The organizers reluctantly agreed to remove the word from the copy.

However, the venue then raised concerns about the title of a book by Abu Saif, Don’t Look Left: A Diary of Genocide, which they wanted to sell during the event to raise money for charity.

Abulhawa and her colleagues agreed not to sell the book at the event.

Finally, the venue confirmed it was canceling the event when it received a draft of a newspaper article accusing management of anti-Semitism, fearing protests would disrupt the show.

“Obviously we were also concerned about security… but we were extremely upset by these allegations because they are completely baseless,” Abulhawa said.

In a statement on its website, the venue cited safety concerns and called itself a “politically neutral space.”

Artists remove work from HOME exhibition
Artists are removing work from HOME exhibitions in protest of the cancellation of the Voices of Resilience event

This was the same reasoning used by Bristol’s Arnolfini Gallery when it canceled two events at the Palestine Film Festival in November because, as an arts charity, it was not allowed to undertake anything that “could be construed as political activity”.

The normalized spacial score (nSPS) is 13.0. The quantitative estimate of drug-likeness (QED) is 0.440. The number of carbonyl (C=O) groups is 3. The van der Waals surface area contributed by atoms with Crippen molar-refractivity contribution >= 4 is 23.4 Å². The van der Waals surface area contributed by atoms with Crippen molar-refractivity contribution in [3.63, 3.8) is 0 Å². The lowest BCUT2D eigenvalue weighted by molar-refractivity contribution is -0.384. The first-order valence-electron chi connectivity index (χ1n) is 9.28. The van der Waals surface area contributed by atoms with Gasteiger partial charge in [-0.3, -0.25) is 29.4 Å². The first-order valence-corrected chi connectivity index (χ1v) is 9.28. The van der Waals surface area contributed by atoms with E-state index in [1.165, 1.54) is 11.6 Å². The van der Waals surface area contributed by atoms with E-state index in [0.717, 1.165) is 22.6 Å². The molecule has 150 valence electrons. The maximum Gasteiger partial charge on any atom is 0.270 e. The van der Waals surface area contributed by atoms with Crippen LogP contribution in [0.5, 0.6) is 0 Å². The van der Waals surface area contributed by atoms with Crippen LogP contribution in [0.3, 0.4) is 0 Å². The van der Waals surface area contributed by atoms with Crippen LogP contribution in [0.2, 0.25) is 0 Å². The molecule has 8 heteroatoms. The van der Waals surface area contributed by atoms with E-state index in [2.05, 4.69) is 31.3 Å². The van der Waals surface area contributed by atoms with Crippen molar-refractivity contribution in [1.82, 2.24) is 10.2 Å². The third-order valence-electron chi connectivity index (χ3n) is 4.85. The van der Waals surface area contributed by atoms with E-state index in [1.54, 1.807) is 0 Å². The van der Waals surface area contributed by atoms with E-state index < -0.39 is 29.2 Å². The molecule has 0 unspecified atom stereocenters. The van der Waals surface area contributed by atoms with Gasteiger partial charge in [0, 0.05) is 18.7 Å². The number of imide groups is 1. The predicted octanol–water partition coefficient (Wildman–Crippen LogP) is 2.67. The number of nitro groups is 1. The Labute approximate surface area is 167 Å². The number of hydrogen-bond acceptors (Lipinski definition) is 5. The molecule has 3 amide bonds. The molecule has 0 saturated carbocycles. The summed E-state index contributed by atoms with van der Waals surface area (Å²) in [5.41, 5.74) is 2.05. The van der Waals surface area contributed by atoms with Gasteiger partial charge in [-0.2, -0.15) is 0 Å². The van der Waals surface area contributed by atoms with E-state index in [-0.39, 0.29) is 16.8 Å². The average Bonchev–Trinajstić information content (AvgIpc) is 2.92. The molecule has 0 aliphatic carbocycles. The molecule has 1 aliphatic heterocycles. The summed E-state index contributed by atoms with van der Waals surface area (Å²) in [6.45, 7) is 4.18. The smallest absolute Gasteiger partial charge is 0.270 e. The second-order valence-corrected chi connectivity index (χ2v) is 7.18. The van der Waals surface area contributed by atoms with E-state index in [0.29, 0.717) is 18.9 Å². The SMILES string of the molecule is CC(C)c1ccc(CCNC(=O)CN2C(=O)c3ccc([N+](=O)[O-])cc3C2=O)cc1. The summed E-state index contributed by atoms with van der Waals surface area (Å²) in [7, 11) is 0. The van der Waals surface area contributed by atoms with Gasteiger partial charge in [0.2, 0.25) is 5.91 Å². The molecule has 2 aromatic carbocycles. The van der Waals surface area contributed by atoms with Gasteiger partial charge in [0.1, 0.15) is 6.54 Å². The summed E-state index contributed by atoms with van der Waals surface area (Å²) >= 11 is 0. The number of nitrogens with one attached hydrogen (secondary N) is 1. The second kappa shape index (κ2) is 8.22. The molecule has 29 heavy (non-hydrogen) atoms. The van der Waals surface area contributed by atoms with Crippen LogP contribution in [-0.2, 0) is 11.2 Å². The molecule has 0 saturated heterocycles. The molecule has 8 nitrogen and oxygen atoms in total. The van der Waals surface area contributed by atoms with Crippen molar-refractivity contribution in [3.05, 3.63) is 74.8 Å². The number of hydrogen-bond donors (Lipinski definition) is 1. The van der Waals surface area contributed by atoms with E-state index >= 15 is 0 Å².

In the case of HOME, the venue was forced to reinstate the event after more than 300 theater and cultural workers, including Maxine Peake and Asif Kapadia, wrote an open letter and 100 artists removed their work from exhibitions at the venue in protest.

For Abulhawa, her experience with HOME was not an isolated incident, but “part of a pattern of harassment.

“Palestinian voices are silenced as venues respond with (often) knee-jerk reactions to allegations without first investigating them,” she said.

A well-known script

For Saeed Taji Farouky, a Palestinian-British filmmaker who campaigns against the silencing of Palestinian work by British art institutions, this pattern predates October 7.

“We hear the same nonsense over and over again, it follows a very familiar script,” Farouky said.

“The event is planned, it is marketed, in some cases you would start selling tickets. And then (the venue) often receives a letter (from) groups claiming to represent Jewish communities,” Farouky told MEE.

“These letters will make very false claims about anti-Semitism, and in most cases that is enough to frighten the audience. And they cancel the show,” he said.

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According to Farouky, locations often cite safety reasons for the cancellation.

“These are locations where events have been organized for Ukraine… about the visibility of transgender people,” Farouky said.

“If you are willing to stand up for these other issues, why is Palestine an exception?”